AMY GOODMAN: A spokesperson for Purdue Pharma said in a statement, in response to your article in The New York Times, his company is “involved in efforts to address opioid abuse,” and, quote, “Suggesting that activities that last occurred more than 16 years ago are responsible for today’s complex and multifaceted opioid crisis is deeply flawed.” Your response?

BARRY MEIER: You know, I’m not a $600-an-hour lawyer. I don’t come up with, you know, statements like that. But let me put it in simple terms. Purdue Pharma violated the trust of doctors and patients. It lied to them. The Justice Department discovered reams of information, which, in their minds, showed that this company also concealed extraordinarily powerful information pointing to the abuse of these drugs, early—early on, when it was first marketed.

AMY GOODMAN: What was the lie to the doctors?

BARRY MEIER: The lie was that OxyContin would be less prone to abuse and addiction than competing painkillers. They admitted that they had told that lie in 2007, and paid $600 million in fines. I mean, that was a drop in the bucket where OxyContin sales were concerned. But they admitted that they had lied.

AMY GOODMAN: You write about how Purdue sales reps used a chart to convince doctors that OxyContin was more stable than a traditional narcotic, even though the FDA had told Purdue that the information they were giving out was bogus.

BARRY MEIER: That was just one of many lies that they used. I mean, the entire predicate of the company’s marketing campaign was based on a lie. I mean, that’s the simplest way of putting it. The Food and Drug Administration had given them permission to say, “This drug might be less prone to abuse and addiction.” They trained their sales reps to say it was less prone to abuse and addiction. Sales reps would go—and sales reps didn’t know what the reality was, but they would go to doctors and pharmacists and say, “You know, you can’t inject OxyContin. You can’t extract the oxycodone from OxyContin and inject it, because like the junkie will get a heart attack, they’ll drop over and die. This is a safe drug. This is much safer.” It was all an incredible lie. And at the same time, the company was concealing what was probably the most significant information they needed to tell doctors, which was this drug was being widely abused.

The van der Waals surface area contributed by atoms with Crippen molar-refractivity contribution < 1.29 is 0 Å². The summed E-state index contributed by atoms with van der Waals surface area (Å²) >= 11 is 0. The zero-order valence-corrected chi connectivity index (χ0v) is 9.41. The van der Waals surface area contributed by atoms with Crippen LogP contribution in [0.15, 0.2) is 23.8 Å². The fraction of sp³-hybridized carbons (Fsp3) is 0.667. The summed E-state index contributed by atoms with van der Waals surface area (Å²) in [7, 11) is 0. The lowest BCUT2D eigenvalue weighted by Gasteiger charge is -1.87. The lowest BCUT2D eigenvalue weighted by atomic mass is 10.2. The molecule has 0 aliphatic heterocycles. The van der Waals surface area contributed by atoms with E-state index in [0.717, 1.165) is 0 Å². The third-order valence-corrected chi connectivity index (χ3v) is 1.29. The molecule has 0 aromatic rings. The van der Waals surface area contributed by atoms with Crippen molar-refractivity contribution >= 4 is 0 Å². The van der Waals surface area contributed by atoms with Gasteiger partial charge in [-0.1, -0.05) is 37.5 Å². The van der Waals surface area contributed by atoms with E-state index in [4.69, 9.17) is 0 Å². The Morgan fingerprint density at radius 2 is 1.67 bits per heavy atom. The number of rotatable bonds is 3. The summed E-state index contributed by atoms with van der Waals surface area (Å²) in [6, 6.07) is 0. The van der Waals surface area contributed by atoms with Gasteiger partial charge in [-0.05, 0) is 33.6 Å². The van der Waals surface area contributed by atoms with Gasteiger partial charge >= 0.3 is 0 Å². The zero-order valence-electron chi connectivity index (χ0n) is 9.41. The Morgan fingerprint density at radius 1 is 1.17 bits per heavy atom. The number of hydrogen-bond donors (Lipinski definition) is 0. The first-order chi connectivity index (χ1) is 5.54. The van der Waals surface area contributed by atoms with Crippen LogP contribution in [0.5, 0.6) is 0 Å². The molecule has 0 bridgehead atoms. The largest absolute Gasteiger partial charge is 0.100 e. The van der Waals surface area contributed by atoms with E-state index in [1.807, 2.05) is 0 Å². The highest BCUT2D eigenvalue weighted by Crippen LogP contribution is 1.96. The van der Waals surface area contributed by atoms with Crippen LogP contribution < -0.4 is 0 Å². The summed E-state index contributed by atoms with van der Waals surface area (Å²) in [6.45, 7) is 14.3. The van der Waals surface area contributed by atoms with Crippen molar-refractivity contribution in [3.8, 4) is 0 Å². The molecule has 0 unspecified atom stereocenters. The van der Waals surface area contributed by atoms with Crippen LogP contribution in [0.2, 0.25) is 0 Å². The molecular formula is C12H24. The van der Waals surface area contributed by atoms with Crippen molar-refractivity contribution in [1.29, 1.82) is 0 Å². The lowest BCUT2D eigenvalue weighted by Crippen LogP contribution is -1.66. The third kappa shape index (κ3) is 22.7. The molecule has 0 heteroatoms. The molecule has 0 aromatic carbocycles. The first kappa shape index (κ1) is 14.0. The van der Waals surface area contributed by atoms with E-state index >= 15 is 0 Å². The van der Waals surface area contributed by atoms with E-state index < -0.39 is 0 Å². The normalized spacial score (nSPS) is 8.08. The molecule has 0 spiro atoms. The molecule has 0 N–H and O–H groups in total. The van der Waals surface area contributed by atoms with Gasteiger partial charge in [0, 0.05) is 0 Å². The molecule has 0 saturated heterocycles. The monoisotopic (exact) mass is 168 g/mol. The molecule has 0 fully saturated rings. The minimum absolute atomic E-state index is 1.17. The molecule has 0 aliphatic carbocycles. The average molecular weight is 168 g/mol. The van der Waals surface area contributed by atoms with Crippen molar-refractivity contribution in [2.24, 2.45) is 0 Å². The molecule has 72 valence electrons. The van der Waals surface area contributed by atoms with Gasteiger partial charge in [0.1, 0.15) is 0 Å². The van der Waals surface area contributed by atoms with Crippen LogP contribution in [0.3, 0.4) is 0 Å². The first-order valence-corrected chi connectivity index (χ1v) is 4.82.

AMY GOODMAN: Who is Laura Nagel?

BARRY MEIER: Laura Nagel was the head—a key figure within the DEA at the time of this episode. She was in charge of the division of DEA that went after the diversion of legal drugs onto the street. It wasn’t sort of the narcs, you know, the guys who busted people for selling heroin or cocaine, but it was the diversion division which dealt with the misuse of prescription drugs.

AMY GOODMAN: And what did she do?

BARRY MEIER: She was a hero. She was a fighter. She saw what was going on. She realized that this company, A, was overly aggressively—you know, was promoting this drug, you know, to the nines, that people were dying from this drug. She tried to call them to account. And they essentially unleashed as much legal and lobbying firepower on her to basically try to roll her over.

AMY GOODMAN: And what happened?

BARRY MEIER: She basically backed off, just like everyone else in those days who came up against Purdue Pharma.

AMY GOODMAN: So, let’s talk about ground zero, West Virginia. What was happening in some of these towns, in some of these small, independent drugstores—


AMY GOODMAN: —that were bringing in how much of this drug?

BARRY MEIER: They were bringing in huge amounts of this drug, I mean, tens and tens of millions of pills, annually, of this drug.

AMY GOODMAN: How did it start in West Virginia?